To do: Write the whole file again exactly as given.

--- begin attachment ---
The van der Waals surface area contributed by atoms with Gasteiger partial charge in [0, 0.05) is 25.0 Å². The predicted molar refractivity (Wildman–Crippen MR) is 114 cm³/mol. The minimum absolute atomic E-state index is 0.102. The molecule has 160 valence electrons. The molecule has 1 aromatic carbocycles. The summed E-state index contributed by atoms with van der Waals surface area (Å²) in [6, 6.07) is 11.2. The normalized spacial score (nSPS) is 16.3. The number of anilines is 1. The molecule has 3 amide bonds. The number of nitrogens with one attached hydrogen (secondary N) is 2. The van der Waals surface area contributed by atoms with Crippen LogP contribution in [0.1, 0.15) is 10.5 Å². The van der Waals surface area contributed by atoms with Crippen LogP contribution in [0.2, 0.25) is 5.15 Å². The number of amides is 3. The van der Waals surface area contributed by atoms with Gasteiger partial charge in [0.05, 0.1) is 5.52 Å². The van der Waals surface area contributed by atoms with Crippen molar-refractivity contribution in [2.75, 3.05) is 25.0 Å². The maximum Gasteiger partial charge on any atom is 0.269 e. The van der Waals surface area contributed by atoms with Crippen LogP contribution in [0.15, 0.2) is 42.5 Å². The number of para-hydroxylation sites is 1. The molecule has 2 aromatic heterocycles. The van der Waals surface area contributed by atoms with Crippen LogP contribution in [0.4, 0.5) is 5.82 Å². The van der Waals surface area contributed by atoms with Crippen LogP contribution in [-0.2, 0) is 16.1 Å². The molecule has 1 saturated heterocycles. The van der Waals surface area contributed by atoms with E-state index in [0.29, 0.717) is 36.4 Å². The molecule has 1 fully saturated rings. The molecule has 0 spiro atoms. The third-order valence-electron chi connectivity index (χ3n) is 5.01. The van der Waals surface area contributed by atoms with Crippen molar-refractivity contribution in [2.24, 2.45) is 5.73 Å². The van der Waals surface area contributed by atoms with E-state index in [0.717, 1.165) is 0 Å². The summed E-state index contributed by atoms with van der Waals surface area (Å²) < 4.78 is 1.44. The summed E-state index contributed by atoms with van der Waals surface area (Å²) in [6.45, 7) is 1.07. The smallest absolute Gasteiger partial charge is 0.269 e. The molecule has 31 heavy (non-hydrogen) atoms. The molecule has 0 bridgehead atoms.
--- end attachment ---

The van der Waals surface area contributed by atoms with Gasteiger partial charge in [0, 0.05) is 25.0 Å². The predicted molar refractivity (Wildman–Crippen MR) is 114 cm³/mol. The minimum absolute atomic E-state index is 0.102. The molecule has 160 valence electrons. The molecule has 1 aromatic carbocycles. The summed E-state index contributed by atoms with van der Waals surface area (Å²) in [6, 6.07) is 11.2. The normalized spacial score (nSPS) is 16.3. The number of anilines is 1. The molecule has 3 amide bonds. The number of nitrogens with one attached hydrogen (secondary N) is 2. The van der Waals surface area contributed by atoms with Crippen LogP contribution in [0.1, 0.15) is 10.5 Å². The van der Waals surface area contributed by atoms with Crippen LogP contribution in [0.2, 0.25) is 5.15 Å². The number of amides is 3. The van der Waals surface area contributed by atoms with Gasteiger partial charge in [0.05, 0.1) is 5.52 Å². The van der Waals surface area contributed by atoms with Crippen molar-refractivity contribution in [2.75, 3.05) is 25.0 Å². The maximum Gasteiger partial charge on any atom is 0.269 e. The van der Waals surface area contributed by atoms with Crippen LogP contribution in [0.15, 0.2) is 42.5 Å². The number of para-hydroxylation sites is 1. The molecule has 2 aromatic heterocycles. The van der Waals surface area contributed by atoms with Crippen LogP contribution in [0.4, 0.5) is 5.82 Å². The van der Waals surface area contributed by atoms with Crippen LogP contribution in [-0.2, 0) is 16.1 Å². The molecule has 1 saturated heterocycles. The van der Waals surface area contributed by atoms with E-state index in [0.29, 0.717) is 36.4 Å². The molecule has 1 fully saturated rings. The molecule has 0 spiro atoms. The third-order valence-electron chi connectivity index (χ3n) is 5.01. The van der Waals surface area contributed by atoms with Crippen molar-refractivity contribution in [2.24, 2.45) is 5.73 Å². The van der Waals surface area contributed by atoms with E-state index in [0.717, 1.165) is 0 Å². The summed E-state index contributed by atoms with van der Waals surface area (Å²) < 4.78 is 1.44. The summed E-state index contributed by atoms with van der Waals surface area (Å²) in [6.45, 7) is 1.07. The smallest absolute Gasteiger partial charge is 0.269 e. The molecule has 31 heavy (non-hydrogen) atoms. The molecule has 0 bridgehead atoms.